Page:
Certainly an experience we will never forget!


Thaipusam- a Hindu festival




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Warning……this post is not for the faint-hearted!  I thought we had interesting parades in Brussels…wait to you see the photos from this one!

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Thaipusam is a fascinating Hindu festival celebrated in India, Singapore, and other places around the world.  We have a sizable Indian population here in Singapore so the festival was quite large.  D had to work, so I went with H, a new friend I made here in Singapore.  We met at 6:55 am – we did not want to miss anything!

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The festival commemorates the occasion when Parvati (a Hindu Goddess) gave Murugan (Hindu diety or god)  a "spear" so he could vanquish the evil demon Soorapadam - which he did.

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Thaipusam is a time for Hindus of all castes and cultures to say thank you and show their appreciation to Murugan.  


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It is not so much a celebration, but more of a time of penance and consecration to the gods, usually involving self-mortification in a test of mind over pain.

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The foot procession starts at the Srinivasa Perumal in the Little India district and ends at Thandayuthapani Temple – a 4 kilometers walk (approximate 2.5 miles).


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Yellow and orange are the colors of Murugan, and this is what you will see most people wearing.


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Most carry pots of milk or "paal kudam" on their heads or in pails as a show of devotion and love to the gods. 

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The most intense form of devotion is the carrying of kavadi — an elaborate framework carried on their shoulders. 

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The kavadi has various shapes and sizes, from the simple - a wooden stick with two baskets at each end (they contain rice, milk or other articles that the devotee has vowed to offer the gods) slung across the shoulder....

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....to the decorative structure of flower interwoven with peacock feathers.

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To wear a kavadi, the devotees must abstain from meat, alcohol, cigarettes and sex for at least a week prior to the festival, some extend the period up to a month.  And they must fast completely for 24 hours prior to the walk.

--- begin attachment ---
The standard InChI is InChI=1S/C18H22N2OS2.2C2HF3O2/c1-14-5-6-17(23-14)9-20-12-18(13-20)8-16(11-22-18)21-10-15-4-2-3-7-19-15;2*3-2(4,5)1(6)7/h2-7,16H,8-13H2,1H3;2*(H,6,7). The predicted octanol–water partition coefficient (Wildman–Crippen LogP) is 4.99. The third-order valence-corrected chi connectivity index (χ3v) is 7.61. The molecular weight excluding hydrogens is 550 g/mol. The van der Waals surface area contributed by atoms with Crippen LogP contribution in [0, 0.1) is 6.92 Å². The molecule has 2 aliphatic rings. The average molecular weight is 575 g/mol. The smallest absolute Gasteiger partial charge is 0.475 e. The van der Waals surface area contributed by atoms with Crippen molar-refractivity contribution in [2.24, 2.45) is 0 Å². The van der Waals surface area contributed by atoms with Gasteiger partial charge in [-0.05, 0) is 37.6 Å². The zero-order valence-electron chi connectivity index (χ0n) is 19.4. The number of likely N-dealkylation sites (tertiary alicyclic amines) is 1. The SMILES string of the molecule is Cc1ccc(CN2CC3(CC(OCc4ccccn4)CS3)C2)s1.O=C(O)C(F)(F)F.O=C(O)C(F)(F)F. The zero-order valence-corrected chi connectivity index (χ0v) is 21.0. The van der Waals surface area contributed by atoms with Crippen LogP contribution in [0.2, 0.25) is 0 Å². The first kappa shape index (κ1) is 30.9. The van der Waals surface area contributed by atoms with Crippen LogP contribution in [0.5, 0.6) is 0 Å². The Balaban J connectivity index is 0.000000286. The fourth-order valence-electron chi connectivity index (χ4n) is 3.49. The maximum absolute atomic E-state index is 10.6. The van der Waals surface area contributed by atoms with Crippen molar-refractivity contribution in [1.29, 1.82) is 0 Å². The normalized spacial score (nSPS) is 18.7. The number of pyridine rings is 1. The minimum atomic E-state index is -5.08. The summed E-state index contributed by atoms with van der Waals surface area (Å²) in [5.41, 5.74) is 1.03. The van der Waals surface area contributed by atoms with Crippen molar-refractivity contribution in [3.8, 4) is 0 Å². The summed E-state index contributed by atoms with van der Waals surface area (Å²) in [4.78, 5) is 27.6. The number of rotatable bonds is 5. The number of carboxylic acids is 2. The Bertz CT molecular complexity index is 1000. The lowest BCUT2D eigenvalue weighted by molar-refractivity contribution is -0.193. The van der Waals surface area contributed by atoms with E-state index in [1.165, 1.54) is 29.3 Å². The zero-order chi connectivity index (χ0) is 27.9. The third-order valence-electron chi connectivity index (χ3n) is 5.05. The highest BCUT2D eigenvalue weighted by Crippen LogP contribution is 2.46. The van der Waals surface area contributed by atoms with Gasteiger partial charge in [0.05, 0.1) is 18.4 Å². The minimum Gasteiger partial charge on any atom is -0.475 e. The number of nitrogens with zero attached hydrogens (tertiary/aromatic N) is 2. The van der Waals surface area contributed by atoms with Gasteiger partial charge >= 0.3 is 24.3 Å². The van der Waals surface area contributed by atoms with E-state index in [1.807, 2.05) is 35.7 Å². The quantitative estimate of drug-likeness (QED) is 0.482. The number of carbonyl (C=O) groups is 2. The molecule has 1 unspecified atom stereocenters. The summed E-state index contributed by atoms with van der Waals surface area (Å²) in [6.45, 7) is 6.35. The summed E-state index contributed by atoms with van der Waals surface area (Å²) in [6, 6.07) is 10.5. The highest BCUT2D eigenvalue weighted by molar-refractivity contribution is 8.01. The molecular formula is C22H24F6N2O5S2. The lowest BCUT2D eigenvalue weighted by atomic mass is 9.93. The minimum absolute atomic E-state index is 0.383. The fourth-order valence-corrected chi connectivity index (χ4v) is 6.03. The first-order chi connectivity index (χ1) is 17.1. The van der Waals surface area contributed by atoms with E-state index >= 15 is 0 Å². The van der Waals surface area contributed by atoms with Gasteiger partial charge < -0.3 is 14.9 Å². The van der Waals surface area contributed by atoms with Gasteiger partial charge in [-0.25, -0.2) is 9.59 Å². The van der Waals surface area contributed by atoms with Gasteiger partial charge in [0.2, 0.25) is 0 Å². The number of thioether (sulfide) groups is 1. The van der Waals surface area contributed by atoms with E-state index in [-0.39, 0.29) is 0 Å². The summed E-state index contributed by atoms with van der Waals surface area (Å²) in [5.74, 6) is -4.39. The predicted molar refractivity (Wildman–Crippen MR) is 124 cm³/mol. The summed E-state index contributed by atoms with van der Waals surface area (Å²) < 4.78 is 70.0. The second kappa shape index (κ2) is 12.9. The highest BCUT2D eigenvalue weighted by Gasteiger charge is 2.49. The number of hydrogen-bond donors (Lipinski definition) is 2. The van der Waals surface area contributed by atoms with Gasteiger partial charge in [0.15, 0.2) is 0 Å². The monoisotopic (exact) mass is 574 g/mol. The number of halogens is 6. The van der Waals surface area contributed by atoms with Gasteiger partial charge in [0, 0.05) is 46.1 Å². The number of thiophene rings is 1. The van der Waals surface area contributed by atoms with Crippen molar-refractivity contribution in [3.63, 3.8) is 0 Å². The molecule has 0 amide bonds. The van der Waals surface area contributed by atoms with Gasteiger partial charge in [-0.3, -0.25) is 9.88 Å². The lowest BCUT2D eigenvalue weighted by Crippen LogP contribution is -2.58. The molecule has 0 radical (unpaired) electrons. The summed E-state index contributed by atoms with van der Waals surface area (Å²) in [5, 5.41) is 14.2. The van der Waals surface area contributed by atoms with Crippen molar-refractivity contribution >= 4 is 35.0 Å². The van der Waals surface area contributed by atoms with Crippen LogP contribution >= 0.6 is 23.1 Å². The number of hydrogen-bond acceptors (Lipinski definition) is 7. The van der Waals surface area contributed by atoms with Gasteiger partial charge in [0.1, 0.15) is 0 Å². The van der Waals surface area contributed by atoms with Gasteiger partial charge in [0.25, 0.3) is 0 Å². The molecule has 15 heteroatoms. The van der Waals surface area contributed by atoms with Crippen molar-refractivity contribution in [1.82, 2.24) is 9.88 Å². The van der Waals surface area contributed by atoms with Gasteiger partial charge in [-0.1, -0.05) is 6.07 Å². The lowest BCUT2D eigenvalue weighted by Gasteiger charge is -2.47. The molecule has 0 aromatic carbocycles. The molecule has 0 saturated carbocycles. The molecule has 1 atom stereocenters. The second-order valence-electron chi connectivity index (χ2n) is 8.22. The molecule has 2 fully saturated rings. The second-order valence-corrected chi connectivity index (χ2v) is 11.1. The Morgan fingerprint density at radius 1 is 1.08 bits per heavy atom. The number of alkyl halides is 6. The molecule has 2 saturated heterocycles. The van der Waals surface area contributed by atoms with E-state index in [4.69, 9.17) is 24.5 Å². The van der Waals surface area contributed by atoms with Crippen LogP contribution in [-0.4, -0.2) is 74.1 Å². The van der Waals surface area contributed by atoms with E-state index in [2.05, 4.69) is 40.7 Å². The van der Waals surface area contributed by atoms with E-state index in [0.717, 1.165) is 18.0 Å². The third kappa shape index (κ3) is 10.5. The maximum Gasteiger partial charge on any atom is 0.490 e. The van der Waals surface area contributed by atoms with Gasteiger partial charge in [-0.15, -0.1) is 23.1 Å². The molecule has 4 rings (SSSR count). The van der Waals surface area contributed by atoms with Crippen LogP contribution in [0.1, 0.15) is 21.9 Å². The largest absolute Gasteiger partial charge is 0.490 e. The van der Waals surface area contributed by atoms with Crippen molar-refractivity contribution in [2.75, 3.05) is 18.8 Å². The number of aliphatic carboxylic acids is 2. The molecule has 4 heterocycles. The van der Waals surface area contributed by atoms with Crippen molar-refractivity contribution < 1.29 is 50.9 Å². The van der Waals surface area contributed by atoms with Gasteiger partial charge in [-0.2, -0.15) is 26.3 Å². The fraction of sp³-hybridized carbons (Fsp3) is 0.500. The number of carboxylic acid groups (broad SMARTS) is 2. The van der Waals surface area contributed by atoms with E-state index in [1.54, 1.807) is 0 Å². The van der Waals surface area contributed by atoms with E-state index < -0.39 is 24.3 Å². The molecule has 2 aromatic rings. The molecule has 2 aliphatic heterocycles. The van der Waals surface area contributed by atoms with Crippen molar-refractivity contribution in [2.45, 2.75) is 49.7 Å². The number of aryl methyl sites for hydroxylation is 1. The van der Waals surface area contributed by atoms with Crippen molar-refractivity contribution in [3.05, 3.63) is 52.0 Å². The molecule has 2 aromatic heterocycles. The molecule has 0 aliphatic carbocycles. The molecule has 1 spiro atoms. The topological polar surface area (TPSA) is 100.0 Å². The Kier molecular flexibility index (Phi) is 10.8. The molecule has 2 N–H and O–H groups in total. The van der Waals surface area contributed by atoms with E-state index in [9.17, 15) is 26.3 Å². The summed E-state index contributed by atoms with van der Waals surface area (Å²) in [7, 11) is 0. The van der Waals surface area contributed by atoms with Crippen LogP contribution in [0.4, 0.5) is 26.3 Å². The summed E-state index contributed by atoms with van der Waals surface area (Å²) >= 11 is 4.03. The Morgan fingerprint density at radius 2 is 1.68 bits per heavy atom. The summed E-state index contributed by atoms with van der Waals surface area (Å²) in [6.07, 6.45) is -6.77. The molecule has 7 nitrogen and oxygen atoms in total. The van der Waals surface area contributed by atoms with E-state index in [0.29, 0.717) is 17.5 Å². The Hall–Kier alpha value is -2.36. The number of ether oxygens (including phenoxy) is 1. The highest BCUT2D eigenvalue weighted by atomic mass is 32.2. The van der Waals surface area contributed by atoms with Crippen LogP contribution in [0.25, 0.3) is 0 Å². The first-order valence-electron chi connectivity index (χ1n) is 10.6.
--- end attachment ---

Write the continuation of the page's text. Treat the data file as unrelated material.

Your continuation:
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They attach the kavadi by piercing a number of metal rods into the torso skin to hold it in place.  


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So if you were wondering if it really went through the skin...you can see the answer is YES!

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The white powder is holy ash.

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Some of the kavadis can weigh up to 60 pounds.  In recent times, the men wear belts in order to carry the weight of the kavadi on their waist instead of on the piercings. 


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It is said that devotees are able to enter a trance, feel no pain, do not bleed from their wounds and have no scars left behind.  Really?  I am pretty sure I would be crying from the pain!  We did not see any blood.

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Many of the hooks had limes at the end.  The lime symbolizes protection by the deities but it is also to add weight and therefore pain.

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Most of the men carrying the kavadi were pierced with two skewers (or 'vels' - symbolic spears); one through the tongue, and one through the cheeks. 

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The piercing by skewers symbolizes several things including that the devotee has temporarily renounced the gift of speech so that he may concentrate more fully upon the deity and that the devotee has passed wholly under the protection of the deity who will not allow him to shed blood or suffer pain.   

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As a rule, men wear kavadi; the women "only" skewer their tongue or cheeks and we saw very few women with piercings.

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A few of the men were pulling a small chariot with hooks attached to their backs.